In what is becoming a nationwide trend of local governments dumping employee health care obligations, Chicago Mayor Rahm Emanuel is out front, reducing health insurance coverage next year for more than 30,000 retired city workers, to begin shifting them onto Obamacare exchanges. On the exchange "marketplaces," individuals will have to select from among a list of healthcare plans "qualified" by the Department of Health and Human Services. The deadline to pick a plan is March 31. On April 1 penalties kick in for everyone who remains uninsured.
In Chicago, retired police officers and firefighters who retired between the ages of 55 and 64 (and are not eligible for Medicare), but whose coverage is guaranteed under contracts, as well as workers who retired before August 1989, are protected by a legal settlement. But the rest will begin to be phased-out over a three-year timespan, and those workers will have to pay for their own health insurance, or, get subsidies under the Affordable Care Act if their income is below 400% of the Federal Poverty Level.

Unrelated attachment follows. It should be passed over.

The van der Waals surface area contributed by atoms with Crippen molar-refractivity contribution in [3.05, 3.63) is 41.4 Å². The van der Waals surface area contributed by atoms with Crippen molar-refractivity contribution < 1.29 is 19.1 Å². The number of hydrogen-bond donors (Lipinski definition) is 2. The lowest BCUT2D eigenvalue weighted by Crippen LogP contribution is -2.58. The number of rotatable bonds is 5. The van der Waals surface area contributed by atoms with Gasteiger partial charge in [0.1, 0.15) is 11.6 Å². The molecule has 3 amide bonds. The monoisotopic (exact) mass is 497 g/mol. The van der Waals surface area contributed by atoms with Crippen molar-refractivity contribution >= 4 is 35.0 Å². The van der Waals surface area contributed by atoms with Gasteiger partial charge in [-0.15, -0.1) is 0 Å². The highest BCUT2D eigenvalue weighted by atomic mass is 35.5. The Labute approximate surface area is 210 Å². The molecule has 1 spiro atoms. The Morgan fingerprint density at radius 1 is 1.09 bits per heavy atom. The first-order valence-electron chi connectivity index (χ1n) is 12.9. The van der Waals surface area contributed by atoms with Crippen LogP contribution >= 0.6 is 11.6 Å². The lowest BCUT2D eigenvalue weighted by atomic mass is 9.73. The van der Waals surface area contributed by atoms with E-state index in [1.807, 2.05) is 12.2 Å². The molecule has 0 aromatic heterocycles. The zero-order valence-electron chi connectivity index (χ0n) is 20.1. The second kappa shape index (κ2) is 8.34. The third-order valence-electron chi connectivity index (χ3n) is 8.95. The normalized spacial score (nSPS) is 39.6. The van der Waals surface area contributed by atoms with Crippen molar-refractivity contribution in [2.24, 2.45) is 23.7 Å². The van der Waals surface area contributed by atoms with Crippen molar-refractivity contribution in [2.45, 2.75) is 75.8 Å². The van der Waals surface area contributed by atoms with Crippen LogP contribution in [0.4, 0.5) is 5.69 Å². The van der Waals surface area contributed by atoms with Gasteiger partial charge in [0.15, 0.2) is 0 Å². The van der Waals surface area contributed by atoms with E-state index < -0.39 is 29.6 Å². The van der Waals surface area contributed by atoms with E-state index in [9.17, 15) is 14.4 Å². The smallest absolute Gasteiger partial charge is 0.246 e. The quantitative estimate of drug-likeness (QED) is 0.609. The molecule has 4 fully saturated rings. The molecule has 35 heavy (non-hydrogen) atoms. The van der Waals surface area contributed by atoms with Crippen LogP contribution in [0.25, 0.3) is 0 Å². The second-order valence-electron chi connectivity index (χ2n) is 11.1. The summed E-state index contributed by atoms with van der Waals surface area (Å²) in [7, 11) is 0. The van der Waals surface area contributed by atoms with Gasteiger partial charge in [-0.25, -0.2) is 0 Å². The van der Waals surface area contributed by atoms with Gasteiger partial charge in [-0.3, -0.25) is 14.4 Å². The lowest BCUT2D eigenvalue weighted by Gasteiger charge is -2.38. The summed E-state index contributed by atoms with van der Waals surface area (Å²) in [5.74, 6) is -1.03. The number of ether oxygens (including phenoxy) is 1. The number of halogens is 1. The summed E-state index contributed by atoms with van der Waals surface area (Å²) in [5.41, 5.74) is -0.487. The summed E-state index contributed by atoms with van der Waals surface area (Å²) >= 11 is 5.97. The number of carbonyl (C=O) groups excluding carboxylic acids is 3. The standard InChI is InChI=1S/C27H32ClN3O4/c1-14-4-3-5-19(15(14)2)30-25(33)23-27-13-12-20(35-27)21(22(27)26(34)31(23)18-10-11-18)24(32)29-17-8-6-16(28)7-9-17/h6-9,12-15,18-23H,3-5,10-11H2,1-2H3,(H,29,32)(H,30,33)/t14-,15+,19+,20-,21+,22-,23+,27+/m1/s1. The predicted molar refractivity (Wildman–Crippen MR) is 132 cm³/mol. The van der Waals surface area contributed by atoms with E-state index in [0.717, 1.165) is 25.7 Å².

According to the Washington Post, Detroit plans to duck out of its $5.7 billion in unfunded retiree health-care liabilities by dumping 19,389 retirees into the Obamacare marketplaces.
The Pew Center for the States put out a report looking at 61 cities across the country and found that, taken together, they had $126.2 billion in health benefits promised to retirees, but of that, only $8 billion has funding. According to The New York Times article "New York is Not Detroit. But...," New York City, for example, has an unfunded health insurance liability gap of $90 billion.